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Objective: This study investigated Pakistani physicians’ decision-making concerning their decisions to stay in Pakistan, migrate abroad, or resettle back into their country after working abroad.
Methods: This qualitative study employed a phenomenological research design. Thirteen Pakistani physicians characterised as ‘stayers’, ‘leavers’ and ‘resettlers’ were interviewed via telephone to explore their lived experience in 2008-2009.
Results: Results show a dynamic nature of the physicians’ career decision-making depending on their constant weighing of complex personal, family, professional and societal factors. Stayers, leavers and resettlers are not mutually exclusive groups but rather individual physicians’ can move between these groups at different stages of career and life. Physicians vary in their decision making. Stayers and resettlers place more emphasis on personal and family reasons and societal factors providing there is a permanent job for them. Leavers focus on health system problems and recent societal problems of personal and societal insecurity.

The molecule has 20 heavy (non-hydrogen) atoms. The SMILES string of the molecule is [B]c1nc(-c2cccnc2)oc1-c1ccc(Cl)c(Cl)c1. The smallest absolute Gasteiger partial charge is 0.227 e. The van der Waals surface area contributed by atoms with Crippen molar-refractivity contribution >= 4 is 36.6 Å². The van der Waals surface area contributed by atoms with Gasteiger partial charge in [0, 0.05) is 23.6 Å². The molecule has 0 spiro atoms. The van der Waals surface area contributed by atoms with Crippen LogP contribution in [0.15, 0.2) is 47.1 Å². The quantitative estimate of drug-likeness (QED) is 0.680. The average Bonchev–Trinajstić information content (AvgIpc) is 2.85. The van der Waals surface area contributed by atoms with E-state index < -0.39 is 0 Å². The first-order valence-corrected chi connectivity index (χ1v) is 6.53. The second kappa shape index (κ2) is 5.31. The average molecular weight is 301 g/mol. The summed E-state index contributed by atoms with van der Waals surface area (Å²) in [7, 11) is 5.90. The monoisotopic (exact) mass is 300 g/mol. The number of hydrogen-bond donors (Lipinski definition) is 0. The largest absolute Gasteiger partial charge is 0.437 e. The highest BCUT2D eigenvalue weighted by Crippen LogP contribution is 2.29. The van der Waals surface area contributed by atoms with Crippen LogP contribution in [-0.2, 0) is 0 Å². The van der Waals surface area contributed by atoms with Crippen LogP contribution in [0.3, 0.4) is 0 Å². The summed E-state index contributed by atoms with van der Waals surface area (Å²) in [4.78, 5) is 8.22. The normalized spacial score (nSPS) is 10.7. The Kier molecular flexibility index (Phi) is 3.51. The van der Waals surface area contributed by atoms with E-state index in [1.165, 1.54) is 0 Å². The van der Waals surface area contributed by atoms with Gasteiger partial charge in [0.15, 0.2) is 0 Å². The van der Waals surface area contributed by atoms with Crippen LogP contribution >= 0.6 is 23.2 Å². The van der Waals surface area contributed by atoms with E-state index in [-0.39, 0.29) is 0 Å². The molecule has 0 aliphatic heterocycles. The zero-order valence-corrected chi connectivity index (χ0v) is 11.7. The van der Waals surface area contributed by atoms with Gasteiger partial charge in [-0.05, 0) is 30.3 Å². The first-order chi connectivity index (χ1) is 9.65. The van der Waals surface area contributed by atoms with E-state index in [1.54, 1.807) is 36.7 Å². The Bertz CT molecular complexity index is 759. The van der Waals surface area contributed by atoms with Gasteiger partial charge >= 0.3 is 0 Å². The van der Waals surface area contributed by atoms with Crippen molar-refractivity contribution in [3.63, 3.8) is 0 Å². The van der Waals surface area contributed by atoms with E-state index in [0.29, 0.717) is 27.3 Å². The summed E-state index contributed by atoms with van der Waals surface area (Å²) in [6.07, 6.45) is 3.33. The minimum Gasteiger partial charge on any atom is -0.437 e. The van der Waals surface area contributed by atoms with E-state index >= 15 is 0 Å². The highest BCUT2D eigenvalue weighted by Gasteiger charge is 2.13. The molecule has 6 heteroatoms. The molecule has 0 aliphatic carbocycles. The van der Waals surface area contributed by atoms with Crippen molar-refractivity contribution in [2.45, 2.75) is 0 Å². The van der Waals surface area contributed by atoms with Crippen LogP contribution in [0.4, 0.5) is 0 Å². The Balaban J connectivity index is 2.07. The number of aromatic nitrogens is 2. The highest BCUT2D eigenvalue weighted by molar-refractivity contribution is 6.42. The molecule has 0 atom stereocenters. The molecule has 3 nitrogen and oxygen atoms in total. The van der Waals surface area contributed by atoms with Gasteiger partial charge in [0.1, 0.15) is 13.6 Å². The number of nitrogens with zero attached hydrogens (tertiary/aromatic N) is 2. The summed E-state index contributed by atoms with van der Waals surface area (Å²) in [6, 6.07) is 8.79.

Conclusions: The findings of this study indicates that physician migration, retention and resettlement is a complex issue and there are multiple personal, social, political and economic factors that affect their decisions to stay, move abroad or resettle back into their countries. Therefore, it is recommended that future research focusing on health workers retention, migration and resettlement issues look at it from a holistic perspective rather than focusing only on the economic and professional imperatives. The findings of this study have international implications for health care managers dealing with a highly mobile international medical workforce. Strategies considering different stages of the physician career/ life cycle need to highlight the importance of identity, belonging and place as doctors weigh this with career goals.